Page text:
Parasites can play an important role in driving cannibalism, according to a new research which looked at cannibalism among freshwater shrimp in Northern Ireland.
Researchers from the University of Leeds, Queen’s University Belfast and Stellenbosch University in South Africa found a tiny parasite, Pleistophora mulleri, not only significantly increased cannibalism among the indigenous shrimp Gammarus duebeni celticus but made infected shrimp more voracious, taking much less time to consume their victims.
Dr Alison Dunn, Reader in Evolutionary Biology in the University of Leeds’ Faculty of Biological Sciences, who led the study, said: “Cannibalism is actually fairly common in nature. Our work is the first study to ask if cannibalism is affected by being parasitised.”
The research, published in Royal Society Open Science today, reports that although consumption of juveniles by adults is a normal feature of the shrimp’s feeding patterns, shrimp infected with the parasite ate twice as much of their own kind as uninfected animals.
The zombie like shrimp attacked the juveniles more often and consumed them more quickly than did uninfected shrimp.
Mandy Bunke, a PhD student at the University of Leeds who was the key researcher on the study, said: “Although the parasite is tiny—similar in size to a human red blood cell—there are millions of them in the host muscle and they all rely on the host for food. This increased demand for food by the parasites may drive the host to be more cannibalistic.”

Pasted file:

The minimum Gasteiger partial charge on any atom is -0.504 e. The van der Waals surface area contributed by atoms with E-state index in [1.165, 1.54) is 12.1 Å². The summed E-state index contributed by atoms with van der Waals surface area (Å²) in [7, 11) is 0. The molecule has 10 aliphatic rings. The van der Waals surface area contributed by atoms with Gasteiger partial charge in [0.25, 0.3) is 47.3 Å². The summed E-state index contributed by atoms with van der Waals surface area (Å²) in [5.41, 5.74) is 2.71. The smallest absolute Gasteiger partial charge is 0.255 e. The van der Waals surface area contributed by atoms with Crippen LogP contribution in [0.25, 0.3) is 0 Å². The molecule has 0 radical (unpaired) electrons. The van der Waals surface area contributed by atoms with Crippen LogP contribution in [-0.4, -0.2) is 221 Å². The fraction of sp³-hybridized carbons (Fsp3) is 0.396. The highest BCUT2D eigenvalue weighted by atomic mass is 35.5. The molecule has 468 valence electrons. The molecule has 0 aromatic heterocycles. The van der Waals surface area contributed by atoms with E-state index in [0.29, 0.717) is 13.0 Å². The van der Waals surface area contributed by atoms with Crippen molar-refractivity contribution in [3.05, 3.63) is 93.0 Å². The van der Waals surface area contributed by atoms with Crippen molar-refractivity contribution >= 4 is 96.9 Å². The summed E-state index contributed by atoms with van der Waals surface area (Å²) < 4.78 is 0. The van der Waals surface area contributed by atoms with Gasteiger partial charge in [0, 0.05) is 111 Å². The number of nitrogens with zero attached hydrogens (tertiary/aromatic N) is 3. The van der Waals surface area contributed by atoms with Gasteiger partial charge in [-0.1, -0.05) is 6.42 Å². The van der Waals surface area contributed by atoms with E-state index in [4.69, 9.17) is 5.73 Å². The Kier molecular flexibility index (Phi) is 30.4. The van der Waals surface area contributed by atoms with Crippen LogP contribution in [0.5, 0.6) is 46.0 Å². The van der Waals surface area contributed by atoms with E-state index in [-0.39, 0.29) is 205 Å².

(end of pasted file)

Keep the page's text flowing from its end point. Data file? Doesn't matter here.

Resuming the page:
Dr Dunn added: “The parasite is quite debilitating. It takes over huge areas of the muscle, so instead of a nice transparent shrimp you get quite a chalky appearance because of muscles packed with the parasite. Interestingly, our group has also found previously that infected shrimp may be able to catch and eat less prey of other animal species. Perhaps cannibalism of smaller shrimp is the only way these sick animals can survive.”
The latest study also found that uninfected adult shrimp were less likely to cannibalize infected juvenile shrimp than uninfected juveniles.
Dr Dunn said: “The parasite is passed to its new host either when it dies and is eaten by another shrimp, or when one shrimp cannibalises another. But we observed that uninfected shrimp avoid parasitised food and that is good for the shrimp as it means that they can obtain food through cannibalism but still avoid parasitic infection. Infected shrimp don’t avoid infected juveniles. They consume infected and uninfected juveniles. This may be is because they are more hungry or because they are already infected so there is no incentive to avoid eating infected juveniles.”
Dr Dunn said: “Our research does not suggest any link between parasites and human cannibalism. There is evidence that parasites can affect human behaviour. A study led by Dr Glenn McConkey, also of the University of Leeds Faculty of Biological Sciences, has shown that the parasite Toxoplasma gondii directly affects the chemistry of the human brain. However, cannibalism for the shrimp, unlike in humans, is a significant source of food even in uninfected animals. It seems unlikely that a parasite would be under evolutionary pressure to influence cannibalism in humans.”
However, the study is important to understanding the extent of parasites’ influence on biological systems. The Gammarus duebeni celticus, the subject of the study, is being replaced in Irish waterways by the invasive species Gammarus pulex, which is native to Great Britain. The Open Science study suggests that the parasite Pleistophora mulleri may be playing a role in weakening Gammarus duebeni’s resistance.